T.M.: To a certain extent it was to punish the Greeks for the Greco-Turkish War, even though the Smyrniotes were Ottoman citizens. But Smyrna was also a symbol of Christian prosperity, a major center of European trade, and an example peaceful coexistence between Christians and Muslims—all things the new Turkish nationalist movement was vehemently against. Ataturk even declared that neither American colleges nor any Christian institutions would operate in Smyrna in future. He wanted to build a new “Turkey for the Turks” out of the ashes of the Ottoman Empire.

A view from the city after the fire, on Sept. 15, 1922

 

G.S.: Is there any parallel in history for such a destruction of a single city?

T.M.: The massacre in the Chinese city of Nanking (Nanjing) by the Japanese in 1937-38 comes to mind. It is interesting to note that the International Criminal Tribunal for the Former Yugoslavia ruled that the murder of some 8,000 Muslim Bosnians in Srebrenica in 1995 was “genocidal.” One could say the same for the murder of 100,000 Armenians and Greeks of Smyrna.

Greek refugees mourning victims of the Smyrna massacres

G.S.: You mentioned that this history is particularly well documented. Are new sources still coming to light?

It is true that this history is particularly well documented, and there are new sources still coming to light. I am now researching the entire press of the period at the National Archives of Armenia and Fundamental library of the National Academy of Sciences of the Republic of Armenia. I can also add that I had the opportunity to incorporate in my chapter a previously unpublished letter of the American eyewitness, Bertha Morley, from the Zoryan Institute archives.

Greek victims of the Smyrna massacres

 

G.S.: You have done extensive work on the Greek Genocide. Why do you, as an Armenian historian, devote so much attention to the Greek experience?

Desecrated graves at the Greek cemetery of Saint John

T.M.: Historical-cultural ties between the Armenians and the Greeks from ancient times are evident in their religion, culture, traditions, lifestyle, legends, etc. These two nations have always had strong ties, both emotionally and historically, due to religious and cultural roots.

Studying the experiences of these two peoples in parallel, I use content analysis as a research method to show how both the Armenians and the Greeks suffered from genocide that was planned and committed by the same state. As the subtitle of my chapter states, unfortunately the Armenians and Greeks have a shared tragedy.

 

 

 

4 Comments on The 95th Anniversary of the Destruction of Greeks and Armenians in Smyrna/Izmir: An Interview with Tehmine Martoyan

  1. avatar Mike Manoogian // September 13, 2017 at 5:20 pm // Reply

    Our mother had a Turkish bullet in her hand at that time which stayed with her till the day she died in 1967. Her mother was killed there also. The battleship U.S.Arizona was in the harbor,but as far as I know they did not help. Our family got to Greece and stayed there for a long time.

  2. My father Sarkis aka “Deli Sarkis” survived the holocaust that was the destruction of the beautiful city of Smyrna. When I interviewed him for the book I wrote about his life: “Deli Sarkis: The Scars He Carried” and asked him what was worse for him the deportation from the Armenian village of Keramet (Bursa Province, located on the banks of Lake Iznik or the burning of Smyrna he said without a pause the burning of Smyrna. He continued with if you can imagine a hell on earth that was the city when the troops of Kemal Ataturk came in and laid waste to the Christian sections. Horrible beyond belief. The Turks will never ever assume responsibility for their actions always blaming their atrocities on someone else. Thank you for your research and your films. People need to know.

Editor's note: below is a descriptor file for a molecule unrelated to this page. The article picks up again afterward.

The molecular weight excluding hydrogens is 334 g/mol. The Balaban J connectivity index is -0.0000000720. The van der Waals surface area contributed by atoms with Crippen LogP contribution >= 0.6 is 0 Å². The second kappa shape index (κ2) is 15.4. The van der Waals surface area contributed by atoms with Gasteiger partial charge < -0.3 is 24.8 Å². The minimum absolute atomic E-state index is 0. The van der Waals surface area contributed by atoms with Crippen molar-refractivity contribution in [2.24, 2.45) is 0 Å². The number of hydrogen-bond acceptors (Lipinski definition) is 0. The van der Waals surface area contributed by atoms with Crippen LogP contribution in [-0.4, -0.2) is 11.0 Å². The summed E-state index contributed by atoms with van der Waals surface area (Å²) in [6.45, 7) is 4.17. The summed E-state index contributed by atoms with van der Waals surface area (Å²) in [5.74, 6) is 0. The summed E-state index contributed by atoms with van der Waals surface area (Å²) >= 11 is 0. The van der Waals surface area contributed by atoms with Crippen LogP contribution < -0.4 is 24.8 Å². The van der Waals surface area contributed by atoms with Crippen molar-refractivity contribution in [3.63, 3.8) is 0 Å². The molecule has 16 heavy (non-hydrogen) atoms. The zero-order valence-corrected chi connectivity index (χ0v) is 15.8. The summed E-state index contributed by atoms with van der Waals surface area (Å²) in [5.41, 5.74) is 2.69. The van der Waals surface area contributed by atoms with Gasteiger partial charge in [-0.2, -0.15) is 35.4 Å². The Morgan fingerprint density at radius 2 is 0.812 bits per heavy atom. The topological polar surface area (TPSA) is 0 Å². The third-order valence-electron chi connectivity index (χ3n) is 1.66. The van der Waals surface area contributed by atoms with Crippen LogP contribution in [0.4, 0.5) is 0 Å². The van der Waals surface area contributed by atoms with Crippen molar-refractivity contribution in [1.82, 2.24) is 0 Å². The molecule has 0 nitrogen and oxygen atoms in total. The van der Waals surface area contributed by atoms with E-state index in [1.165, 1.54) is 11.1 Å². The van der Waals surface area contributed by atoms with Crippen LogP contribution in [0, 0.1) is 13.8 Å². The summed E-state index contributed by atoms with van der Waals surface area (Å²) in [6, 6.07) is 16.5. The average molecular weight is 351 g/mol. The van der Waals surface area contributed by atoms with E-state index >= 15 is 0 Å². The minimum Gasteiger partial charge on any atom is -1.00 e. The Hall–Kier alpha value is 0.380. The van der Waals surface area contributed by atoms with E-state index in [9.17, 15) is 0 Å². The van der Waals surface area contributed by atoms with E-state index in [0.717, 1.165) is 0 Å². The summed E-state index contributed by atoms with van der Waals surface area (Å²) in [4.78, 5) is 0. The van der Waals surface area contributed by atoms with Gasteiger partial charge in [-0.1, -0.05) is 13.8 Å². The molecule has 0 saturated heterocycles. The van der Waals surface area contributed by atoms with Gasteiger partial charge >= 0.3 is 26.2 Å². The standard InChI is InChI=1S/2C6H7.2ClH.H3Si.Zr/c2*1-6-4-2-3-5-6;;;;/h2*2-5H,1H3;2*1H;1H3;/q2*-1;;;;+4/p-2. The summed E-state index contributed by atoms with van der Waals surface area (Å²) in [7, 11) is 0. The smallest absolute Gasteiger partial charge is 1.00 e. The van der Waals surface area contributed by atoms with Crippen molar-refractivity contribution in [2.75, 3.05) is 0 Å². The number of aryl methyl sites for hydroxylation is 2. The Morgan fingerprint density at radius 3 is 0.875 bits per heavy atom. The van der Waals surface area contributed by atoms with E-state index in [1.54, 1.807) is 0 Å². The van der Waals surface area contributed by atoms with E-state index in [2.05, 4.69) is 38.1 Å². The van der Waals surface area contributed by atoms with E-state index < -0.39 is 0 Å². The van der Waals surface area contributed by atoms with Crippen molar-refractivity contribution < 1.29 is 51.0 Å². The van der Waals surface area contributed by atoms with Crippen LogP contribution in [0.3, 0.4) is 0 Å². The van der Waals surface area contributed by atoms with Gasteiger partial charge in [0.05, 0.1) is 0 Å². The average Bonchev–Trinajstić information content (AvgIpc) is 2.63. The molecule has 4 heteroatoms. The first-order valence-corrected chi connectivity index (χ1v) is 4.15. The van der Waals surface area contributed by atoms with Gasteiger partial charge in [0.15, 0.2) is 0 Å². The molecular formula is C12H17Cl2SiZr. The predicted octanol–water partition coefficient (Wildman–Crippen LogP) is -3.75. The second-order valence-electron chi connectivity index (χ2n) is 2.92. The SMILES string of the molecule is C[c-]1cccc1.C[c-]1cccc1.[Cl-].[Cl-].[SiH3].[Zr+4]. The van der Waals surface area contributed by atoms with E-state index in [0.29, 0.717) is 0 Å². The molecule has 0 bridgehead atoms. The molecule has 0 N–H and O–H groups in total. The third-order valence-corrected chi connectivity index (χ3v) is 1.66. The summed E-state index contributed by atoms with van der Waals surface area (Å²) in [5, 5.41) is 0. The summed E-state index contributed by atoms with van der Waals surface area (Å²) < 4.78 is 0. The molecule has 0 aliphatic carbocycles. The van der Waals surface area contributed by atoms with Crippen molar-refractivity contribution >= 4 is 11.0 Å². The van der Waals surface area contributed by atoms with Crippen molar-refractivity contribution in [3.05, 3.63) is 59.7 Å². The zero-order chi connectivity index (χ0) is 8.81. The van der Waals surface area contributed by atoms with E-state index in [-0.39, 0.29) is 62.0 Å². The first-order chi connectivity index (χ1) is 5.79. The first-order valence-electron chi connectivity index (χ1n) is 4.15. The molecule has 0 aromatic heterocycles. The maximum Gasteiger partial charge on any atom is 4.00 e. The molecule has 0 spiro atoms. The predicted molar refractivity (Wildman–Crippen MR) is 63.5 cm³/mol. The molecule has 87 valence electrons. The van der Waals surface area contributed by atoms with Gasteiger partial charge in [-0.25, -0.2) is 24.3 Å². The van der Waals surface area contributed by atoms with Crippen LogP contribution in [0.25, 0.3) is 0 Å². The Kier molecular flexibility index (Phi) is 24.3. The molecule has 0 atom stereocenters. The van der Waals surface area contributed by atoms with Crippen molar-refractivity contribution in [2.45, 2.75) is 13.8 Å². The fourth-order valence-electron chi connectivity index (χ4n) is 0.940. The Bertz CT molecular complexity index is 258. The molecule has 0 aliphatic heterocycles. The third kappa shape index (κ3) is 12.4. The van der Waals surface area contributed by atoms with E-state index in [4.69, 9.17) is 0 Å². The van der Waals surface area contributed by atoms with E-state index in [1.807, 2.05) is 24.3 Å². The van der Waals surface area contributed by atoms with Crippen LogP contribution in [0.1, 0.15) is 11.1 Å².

Ellen

  3. From my great-great – grandfather Ghazer Chilinger’s line, martyrs killed in Smyrna:

    The four sons with names unknown of his grand-daughter, their mother Iskoohi Ghazerian Tutunjian, all 4 killed in Smyrna;

    For Gazaros Tavitian, another descendant, killed in Smyrna.

  4. avatar Joan Kasabach(ian) Swain // September 29, 2017 at 6:10 pm // Reply

    Thank you for your research & publication. As my maternal grandfather grew up in Smyrna, & his parents spent over 30 years there, I always felt a camaraderie with Greeks, and any I met in the US certainly knew of the Genocide. A couple years ago, a letter written by my grandfather, Dr.Levon Beshgetoor(ian), was translated. It was from the early 1920s. He had come to the US a few years earlier but knew of the problems rising up again in Turkey, notably Smyrna. He was writing to his father, Professor Garabed Beshgetoorian, still in Smyrna, cautioning him to leave everything and come to the US. Fortunately, my great-grandfather did leave Smyrna, spending the last 20 yrs of his productive life in the metro-Detroit area. I have on my wall a framed print of the Smyrna Harbor, dated 1678. Visiting Izmir in 1970 to walk along the harbor perhaps as my grandparents did, was truly a special feeling. Any historic information about Smyrna, including its brutal destruction in 1922 is as valued to me as that of the interior towns of my other ancestors. Again, thank you for the information and graphic photos from that time.